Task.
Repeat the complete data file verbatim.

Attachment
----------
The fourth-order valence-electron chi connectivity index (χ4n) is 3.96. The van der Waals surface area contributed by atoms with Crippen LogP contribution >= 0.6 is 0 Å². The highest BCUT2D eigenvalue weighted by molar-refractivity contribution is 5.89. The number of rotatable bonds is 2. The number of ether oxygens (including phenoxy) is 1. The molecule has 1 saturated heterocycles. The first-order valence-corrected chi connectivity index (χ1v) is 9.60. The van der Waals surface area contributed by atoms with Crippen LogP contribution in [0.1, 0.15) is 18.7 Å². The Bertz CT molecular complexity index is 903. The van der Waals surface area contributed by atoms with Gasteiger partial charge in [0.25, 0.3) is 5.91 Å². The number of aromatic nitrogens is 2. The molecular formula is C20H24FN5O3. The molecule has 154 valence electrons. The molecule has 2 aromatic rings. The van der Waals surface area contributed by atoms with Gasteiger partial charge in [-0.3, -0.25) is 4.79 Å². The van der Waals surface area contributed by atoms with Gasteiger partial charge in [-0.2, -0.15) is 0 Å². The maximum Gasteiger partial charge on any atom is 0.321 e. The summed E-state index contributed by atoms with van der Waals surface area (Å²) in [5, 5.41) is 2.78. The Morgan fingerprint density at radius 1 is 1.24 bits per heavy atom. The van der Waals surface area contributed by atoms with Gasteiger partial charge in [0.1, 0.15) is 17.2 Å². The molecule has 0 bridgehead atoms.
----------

The fourth-order valence-electron chi connectivity index (χ4n) is 3.96. The van der Waals surface area contributed by atoms with Crippen LogP contribution >= 0.6 is 0 Å². The highest BCUT2D eigenvalue weighted by molar-refractivity contribution is 5.89. The number of rotatable bonds is 2. The number of ether oxygens (including phenoxy) is 1. The molecule has 1 saturated heterocycles. The first-order valence-corrected chi connectivity index (χ1v) is 9.60. The van der Waals surface area contributed by atoms with Crippen LogP contribution in [0.1, 0.15) is 18.7 Å². The Bertz CT molecular complexity index is 903. The van der Waals surface area contributed by atoms with Gasteiger partial charge in [0.25, 0.3) is 5.91 Å². The number of aromatic nitrogens is 2. The molecular formula is C20H24FN5O3. The molecule has 154 valence electrons. The molecule has 2 aromatic rings. The van der Waals surface area contributed by atoms with Gasteiger partial charge in [-0.3, -0.25) is 4.79 Å². The van der Waals surface area contributed by atoms with Gasteiger partial charge in [-0.2, -0.15) is 0 Å². The maximum Gasteiger partial charge on any atom is 0.321 e. The summed E-state index contributed by atoms with van der Waals surface area (Å²) in [5, 5.41) is 2.78. The Morgan fingerprint density at radius 1 is 1.24 bits per heavy atom. The van der Waals surface area contributed by atoms with Gasteiger partial charge in [0.1, 0.15) is 17.2 Å². The molecule has 0 bridgehead atoms.